The Navy Band plays it better (a little) than we did in ‘63, here.    https://www.youtube.com/watch?v=vqhbOQgBy4c

 

Pretty soon we weren’t good enough to play our lofty standards from prior years.  No more Grandioso, Bravura, or Ponderoso.  We weren’t any good at all.   He had us play the music we blew in junior high, which we now did with even less enthusiasm.   No one wanted us to lead any parade, or perform in a bowl game.  I wish I had quit and taken two years of Latin.  They reassigned our bozo of a director after two years.  I have no idea what became of him, nor does The Google.  Neither of us care.

 

Five years later I met Mac again. He was a guest in my girl friend’s home.  Her family had been big band boosters.  The drum major from my freshman year was there along with my gal’s brother, our first trombone in ’63 – ’64.  It was like old times, except that the drum major now accepted me as human, if not quite an equal.

 

Mac’s return made me wonder about the homosexuality allegations that got him run off.  That stuff happens.  And false rumors happen.  Which was it here?

 

Google told me the other day that in his old age Mac built a very good high school band in his home town in Ohio.  In 1985, twenty years after Louisiana ran him off, Richard McCluggage became the thirteenth name added to the Louisiana Music Educators Hall of Fame.  He went in two years after another legend, Walter Minniear (Fair Park) and eleven years ahead of perhaps a greater legend, at least when it comes to the brasses, Bill Causey, Sr. (Centenary College).  Is Mac in great company in the LMEA?  Oh my goodness, yes!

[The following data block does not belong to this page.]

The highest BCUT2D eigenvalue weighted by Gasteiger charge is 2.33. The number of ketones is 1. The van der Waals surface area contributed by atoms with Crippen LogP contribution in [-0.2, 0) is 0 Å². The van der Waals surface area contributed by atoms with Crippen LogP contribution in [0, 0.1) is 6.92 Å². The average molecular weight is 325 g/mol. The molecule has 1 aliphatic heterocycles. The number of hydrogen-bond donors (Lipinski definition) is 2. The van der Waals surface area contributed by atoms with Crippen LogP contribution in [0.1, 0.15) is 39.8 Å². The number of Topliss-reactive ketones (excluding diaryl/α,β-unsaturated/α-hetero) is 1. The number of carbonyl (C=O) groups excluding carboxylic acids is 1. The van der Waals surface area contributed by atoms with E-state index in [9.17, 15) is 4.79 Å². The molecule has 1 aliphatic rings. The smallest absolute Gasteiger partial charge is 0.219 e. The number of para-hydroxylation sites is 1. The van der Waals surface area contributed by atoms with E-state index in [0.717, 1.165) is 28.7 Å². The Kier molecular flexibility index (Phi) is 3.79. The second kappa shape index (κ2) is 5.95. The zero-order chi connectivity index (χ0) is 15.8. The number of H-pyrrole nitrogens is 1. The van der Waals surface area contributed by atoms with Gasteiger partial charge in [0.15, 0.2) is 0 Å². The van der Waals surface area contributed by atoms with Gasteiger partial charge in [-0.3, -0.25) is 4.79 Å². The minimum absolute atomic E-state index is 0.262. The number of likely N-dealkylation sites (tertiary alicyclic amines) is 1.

Now I know the truth, and I must cry out:  “Oh Captain, my Captain!”

6 thoughts on “Dead Poets with Richard McCluggage

  1. How fortunate you were to have such a fine influence in your young life.

    How sad are the reasons he was pushed out, and what then happened to your band as a result.

    In the end, though you all were without him, it sounds like he got the recognition he rightly deserved.

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    1. And I did have a pretty good senior year after they replaced Mr. Low Expectations with a good ol’ boy who liked to set high goals (tougher music). It felt like a band again, nothing near what we had, but by the end of the year I felt proud of the progress we had made, if in band spirit if not so much in musicianship.